A Publishing Contract: When Jupiter Aligns with Mars

December 14, 2022 § 61 Comments

By Eileen Vorbach Collins

Finally, after a year spent fretting over the difference between a synopsis and an overview, what to include in a proposal, which comp titles are actually comparable, and submitting my manuscript to more than 20 small presses I had three offers for publication.

The first was contingent on my changing the structure, because “essay collections don’t sell.” I’d need to rewrite the book in a more traditional memoir format. Excited to have an offer, I considered it; even spent some time working on the rewrite. But it went against my vision for the book. I want it to be read in the bite sized pieces a bereaved person can manage.

We bereaved can’t focus. Our attention spans are gnats, buzzing around our heads for seconds at a time. By the time we’ve read one chapter we’ve lost our place, can’t remember how we got here. Where are my keys? Did I feed the cat? What month is it? Do I even care?

The second offer came from a small press with some good titles and interesting cover designs, though after a call with an editor, that one didn’t feel right either. It’s hard to explain. The edges were jagged. There was a vague unsettledness and I felt myself holding back, my enthusiasm waning. But who am I to be picky? Shouldn’t I grab the first offer I get? Alliteration notwithstanding, what fun I would have withdrawing all those submissions. “I’ve accepted an offer of publication. Thank you for your consideration.”

Sure, we all dream of a traditional publisher, not necessarily one of the big five, but a press with some heft. A well-known name. An editor who shares our vision. A robust social media presence.  Some gorgeous cover designs. But the universe opened her arms to me through the little press that accepted my manuscript. To paraphrase the well-known song from the musical  Hair, for once “Jupiter aligned with Mars.”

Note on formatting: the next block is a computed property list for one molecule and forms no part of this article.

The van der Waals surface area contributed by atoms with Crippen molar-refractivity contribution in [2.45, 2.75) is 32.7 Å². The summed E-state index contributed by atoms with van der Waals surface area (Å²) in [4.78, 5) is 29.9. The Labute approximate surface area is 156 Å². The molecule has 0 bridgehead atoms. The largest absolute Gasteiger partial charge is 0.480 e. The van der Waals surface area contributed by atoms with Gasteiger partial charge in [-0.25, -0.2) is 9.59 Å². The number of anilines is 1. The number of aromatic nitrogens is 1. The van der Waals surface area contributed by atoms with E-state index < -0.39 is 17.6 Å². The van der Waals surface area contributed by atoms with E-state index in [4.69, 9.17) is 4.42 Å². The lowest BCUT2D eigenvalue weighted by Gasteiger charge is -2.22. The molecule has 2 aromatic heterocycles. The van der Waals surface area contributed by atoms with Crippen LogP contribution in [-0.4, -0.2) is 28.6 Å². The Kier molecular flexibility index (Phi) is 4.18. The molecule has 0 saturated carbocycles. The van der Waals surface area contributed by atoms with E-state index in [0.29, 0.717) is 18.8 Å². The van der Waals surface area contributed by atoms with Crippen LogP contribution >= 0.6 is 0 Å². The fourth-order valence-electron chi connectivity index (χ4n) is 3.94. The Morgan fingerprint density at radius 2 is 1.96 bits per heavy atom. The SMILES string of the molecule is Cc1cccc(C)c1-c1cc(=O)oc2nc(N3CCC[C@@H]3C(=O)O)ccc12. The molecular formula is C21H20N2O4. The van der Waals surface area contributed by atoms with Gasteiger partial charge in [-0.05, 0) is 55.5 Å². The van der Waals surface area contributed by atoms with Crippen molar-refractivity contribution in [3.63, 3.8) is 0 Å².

The offer came from Apprentice House, a small university press in Baltimore, my hometown. Loyola University is my alma mater. It’s where I first started writing about my daughter’s suicide for what became my master’s thesis.

As I looked at the books Apprentice House had published, I noticed one by Michael Olesker, a former syndicated columnist for The Baltimore Sun newspaper. His wife was one of two midwives at the Baltimore Birth Center where my daughter entered the world. Although not present for the delivery, she came to our home the following day for a postpartum visit. Seeing her name brought me back, full circle, to the time of my daughter’s beginning.

When I started thinking about requesting blurbs, one of the first people I thought of was an associate professor of psychiatry at Johns Hopkins whom I’d met because of a serendipitous flyer posted in an elevator when I worked as an RN at the hospital. He taught a popular course in bereavement in the Pastoral Care program at Loyola. I contacted him and he asked me to send the manuscript.

Whether I’ll get that blurb remains to be seen, though I marvel at how everything is finally coming together. I’ve seen it happen so often now, for writer friends. I still grapple with feeling happy about it. How can I be happy to be publishing a book that I wish I could not have written? Writing the essays in this collection was sometimes excruciating. Why couldn’t I put it behind me? Why couldn’t I move on?  

To write about grief, especially the suicide of a child, feels risky. The stigma is real. Will readers judge me? After all, what the hell kind of mother could I be? My child took her life and I’m capitalizing on it, seeking attention by writing a book. Even including some humor. What the hell is wrong with me?

I can only tell you that when newly bereaved, I wanted nothing more than to read authentic stories by real people who had survived the most terrible loss imaginable. Stories that would show me it was possible to find a place of bearable sorrow. I hope my stories will do that for someone else. 

___

Eileen‘s work has been published in SFWP Quarterly, The Columbia Journal, Prairie Schooner, and elsewhere. Her essay, “Love in the Archives,” received the Diana Woods Memorial Award for Creative Nonfiction. “Two Tablespoons of Tim” was the winner of the Gabriele Rico Challenge Award. “How to be the Mother of a Dead Girl” was a finalist in the Michael Steinberg Memorial Essay Contest.  Eileen’s forthcoming essay collection received a Gold Royal Palm Literary Award from the Florida Writers Association and was chosen 1st runner-up unpublished book of the year.

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